Appellees (tbe widow and heirs of A. A. Barnard) being in possession, filed suit to have their title quieted to residence property in North Little Rock. They claimed under a tax deed issued in 19.36 and their continuous possession thereafter. Appellants (some being children, and some step-children of E. N. Hill) resisted the confirmation, claiming to be the real owners of the property, and asserting that any tax title acquired by A. A. Barnard necessarily inured to the benefit of appellants. The Chancery Court entered a decree quieting appellees’ title, and the correctness of that decree is the issue on this appeal.
It is admitted that E. N. Hill was in charge of the property in 1931, and that he agreed for A. A. Barnard to live there. It is also admitted that in 1936 Barnard, while still an occupant, purchased the State’s tax title, and continued in possession until his death in 1940; and also that his family has made valuable improvements while remaining in possession until the present time.
*30Appellants claim that since Barnard was the tenant of Hill, Barnard could not acquire a title adverse to Hill without first surrendering possession of the property; and they cite, inter alia, Clemm v. Wilcox, 15 Ark. 102; Taylor v. Marble Savings Bank, 196 Ark. 1179, 119 S. W. 2d 746; Beloate v. Hathcoat, 208 Ark. 1100, 188 S. W. 2d 619; Denton v. Denton, 209 Ark. 301, 190 S. W. 2d 291. Appellants also urge that Barnard had agreed to pay the taxes, and that therefore the tax title which he acquired necessarily inured to the benefit of appellants-. Hunt v. Gaines, 33 Ark. 267 and Zimmerman v. Franklin County Bank, 194 Ark. 554, 108 S. W. 2d 1074 are two of the many cases so holding. On the other hand, appellees claim that Barnard never agreed to pay the taxes on the property, and was therefore free to acquire the State’s tax title; and they cite Billingsley v. Lipscomb, 211 Ark. 45, 199 S. W. 2d 313,1 which holds that a tenant in possession may acquire a tax title and assert it against the landlord.
The decisive question then becomes: what was the 1931 contract between Hill and Barnard under which Barnard went into possession of the property? If Barnard agreed to pay the taxes, then the appellants are entitled to prevail. If he did not so agree, then the appellees are entitled to prevail. The contract between Barnard and Hill was parol, and the testimony is in the sharpest dispute as to the contents. Appellants’ witnesses testified that Barnard agreed to pay the taxes in lieu of rent. Appellees’ witnesses testified that Barnard did not agree to pay the taxes; that he agreed to (and did) pay rent of $8.00 per month until 1936; and that with Hill’s knowledge and acquiescence Barnard acquired the tax title in 1936 and thereafter paid no further rent.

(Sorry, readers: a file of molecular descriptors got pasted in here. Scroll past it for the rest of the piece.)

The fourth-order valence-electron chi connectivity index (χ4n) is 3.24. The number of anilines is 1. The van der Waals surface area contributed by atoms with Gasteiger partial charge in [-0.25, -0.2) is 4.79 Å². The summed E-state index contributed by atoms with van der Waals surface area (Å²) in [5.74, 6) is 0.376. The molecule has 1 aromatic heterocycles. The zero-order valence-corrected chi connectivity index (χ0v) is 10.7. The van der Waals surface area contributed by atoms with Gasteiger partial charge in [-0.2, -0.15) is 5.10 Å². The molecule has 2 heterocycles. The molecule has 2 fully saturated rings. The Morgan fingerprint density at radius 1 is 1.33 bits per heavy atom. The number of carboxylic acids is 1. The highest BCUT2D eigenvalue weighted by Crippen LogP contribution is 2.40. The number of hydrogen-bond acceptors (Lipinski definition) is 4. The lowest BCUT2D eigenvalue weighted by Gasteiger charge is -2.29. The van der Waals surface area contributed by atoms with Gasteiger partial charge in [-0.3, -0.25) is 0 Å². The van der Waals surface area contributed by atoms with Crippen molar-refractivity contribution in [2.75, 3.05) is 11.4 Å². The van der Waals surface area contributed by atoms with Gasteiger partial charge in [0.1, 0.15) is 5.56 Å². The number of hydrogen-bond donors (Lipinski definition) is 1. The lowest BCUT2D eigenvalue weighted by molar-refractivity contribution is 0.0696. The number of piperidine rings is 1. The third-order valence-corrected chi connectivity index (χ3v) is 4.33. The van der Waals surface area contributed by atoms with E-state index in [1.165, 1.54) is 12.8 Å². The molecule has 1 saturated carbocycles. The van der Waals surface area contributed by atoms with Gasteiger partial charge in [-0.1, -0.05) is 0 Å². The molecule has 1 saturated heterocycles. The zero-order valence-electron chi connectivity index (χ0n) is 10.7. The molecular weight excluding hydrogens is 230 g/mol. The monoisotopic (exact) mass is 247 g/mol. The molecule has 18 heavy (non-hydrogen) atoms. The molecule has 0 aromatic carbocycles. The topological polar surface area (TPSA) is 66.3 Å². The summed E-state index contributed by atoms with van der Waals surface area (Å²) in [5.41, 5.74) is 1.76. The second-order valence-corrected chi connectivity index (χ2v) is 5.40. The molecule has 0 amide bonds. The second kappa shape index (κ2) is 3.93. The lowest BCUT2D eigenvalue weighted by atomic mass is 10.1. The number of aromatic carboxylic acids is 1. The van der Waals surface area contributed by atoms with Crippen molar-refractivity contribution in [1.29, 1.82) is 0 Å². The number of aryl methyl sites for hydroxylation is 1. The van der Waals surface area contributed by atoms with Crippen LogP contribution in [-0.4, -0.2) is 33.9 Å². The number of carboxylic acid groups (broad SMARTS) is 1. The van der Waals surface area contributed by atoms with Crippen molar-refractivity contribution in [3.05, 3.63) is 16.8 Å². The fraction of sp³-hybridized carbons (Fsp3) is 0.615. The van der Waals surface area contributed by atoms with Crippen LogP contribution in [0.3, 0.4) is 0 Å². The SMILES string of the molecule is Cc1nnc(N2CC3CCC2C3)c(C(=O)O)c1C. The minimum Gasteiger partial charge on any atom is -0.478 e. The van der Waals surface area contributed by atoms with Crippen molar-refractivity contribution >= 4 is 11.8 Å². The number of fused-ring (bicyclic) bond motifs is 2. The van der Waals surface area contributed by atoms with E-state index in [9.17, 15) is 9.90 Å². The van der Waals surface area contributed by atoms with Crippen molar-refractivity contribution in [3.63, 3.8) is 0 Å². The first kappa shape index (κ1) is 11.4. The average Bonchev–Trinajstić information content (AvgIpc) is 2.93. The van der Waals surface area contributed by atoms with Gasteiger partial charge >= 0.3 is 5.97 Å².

The decision of the sharply disputed fact question, concerning the responsibility for the payment of taxes, is determinative of this case. The testimony was heard ore tenus, and the Chancellor thus personally heard the witnesses testify and observed their demeanor on the witness stand. In that respect the situation here is as it was in Murphy v. Osborne, 211 Ark. 319, 200 S. W. 2d *31517. The language there used is likewise the conclusion here:
“The chancellor observed the demeanor on the witness stand, the inflection in the voice and the hesitancy or rapidity of the words flowing from the mouth of the witness. The chancellor thus had an opportunity to see more than the mere words on the printed page which, alone, come to this court. With the testimony in this case in hopeless conflict, we cannot say that the Chancery Court decided against the preponderance of the evidence.”